Advance Medical Decisions
An advance medical decision, often referred to as an advance directive or living will, is a written statement of your wishes about medical treatment if you become terminally ill or incapacitated. An advance medical decision allows a person to refuse specified treatment in specified circumstances such as: -
- Physical illness which is so serious that life is nearing an end and there is no likelihood of recovery
- Permanent serious mental impairment with physical illness and/or permanent unconsciousness
You are completely free to refuse to undergo medical treatment even if, as a result it brings about your death. However, you must have the mental capacity to make that decision. The Mental Capacity Act 2005 gives clear legal status to advance medical decisions, which means that health professionals must follow them, if they are valid and applicable to the specified treatment and circumstances.
It is important that an advance medical decision is well drafted so it is valid and applicable to the specified treatment and circumstances. You should discuss your wishes with your immediate family.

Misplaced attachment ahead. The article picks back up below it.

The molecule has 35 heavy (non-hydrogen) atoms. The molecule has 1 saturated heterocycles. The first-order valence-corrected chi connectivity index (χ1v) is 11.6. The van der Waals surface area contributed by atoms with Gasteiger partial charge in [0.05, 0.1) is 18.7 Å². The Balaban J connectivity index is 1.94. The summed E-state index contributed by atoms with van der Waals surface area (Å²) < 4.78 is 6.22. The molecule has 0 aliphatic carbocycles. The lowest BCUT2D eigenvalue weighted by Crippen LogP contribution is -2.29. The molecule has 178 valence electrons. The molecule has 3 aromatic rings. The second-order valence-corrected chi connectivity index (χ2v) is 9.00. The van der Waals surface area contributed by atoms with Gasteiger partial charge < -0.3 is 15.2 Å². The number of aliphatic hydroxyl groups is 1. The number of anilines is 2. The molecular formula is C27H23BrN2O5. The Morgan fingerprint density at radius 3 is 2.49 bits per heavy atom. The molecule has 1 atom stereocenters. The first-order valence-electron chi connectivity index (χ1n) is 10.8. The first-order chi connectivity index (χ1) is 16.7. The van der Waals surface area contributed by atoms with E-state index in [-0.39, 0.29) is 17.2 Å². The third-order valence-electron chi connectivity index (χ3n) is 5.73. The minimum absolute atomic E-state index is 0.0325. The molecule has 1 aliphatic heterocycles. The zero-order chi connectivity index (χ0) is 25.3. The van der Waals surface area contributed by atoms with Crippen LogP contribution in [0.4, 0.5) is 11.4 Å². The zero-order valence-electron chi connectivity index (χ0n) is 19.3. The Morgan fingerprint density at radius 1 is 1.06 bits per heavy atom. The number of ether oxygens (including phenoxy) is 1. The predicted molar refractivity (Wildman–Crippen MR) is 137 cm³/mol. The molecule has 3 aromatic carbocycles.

The document is not intended to be a substitute for discussion with medical staff and it is always recommended that you talk fully with your doctor about your treatment. An advance medical decision does not ask a doctor to do anything against existing law, but it is useful when decisions have to be made on prolonging an individual's life.
An advance medical decision will be valid if: -
- You have the mental capacity to make the decision to refuse treatment
- Your refusal was intended to apply in the kind of situation which later arose
- You understood fully the consequences of such decision in that kind of situation and, there was no undue influence made by anyone else on your decision.
If you change your mind at a later date, an advance medical decision is not final and irrevocable and can therefore be changed by telling your doctor. However, it is sensible to destroy the document and all copies of it.
This Fact Sheet has been prepared to provide you with basic information about advance medical decisions. It is not to be treated as a substitute for getting full and specific advice from a specialist lawyer. Updated January 2009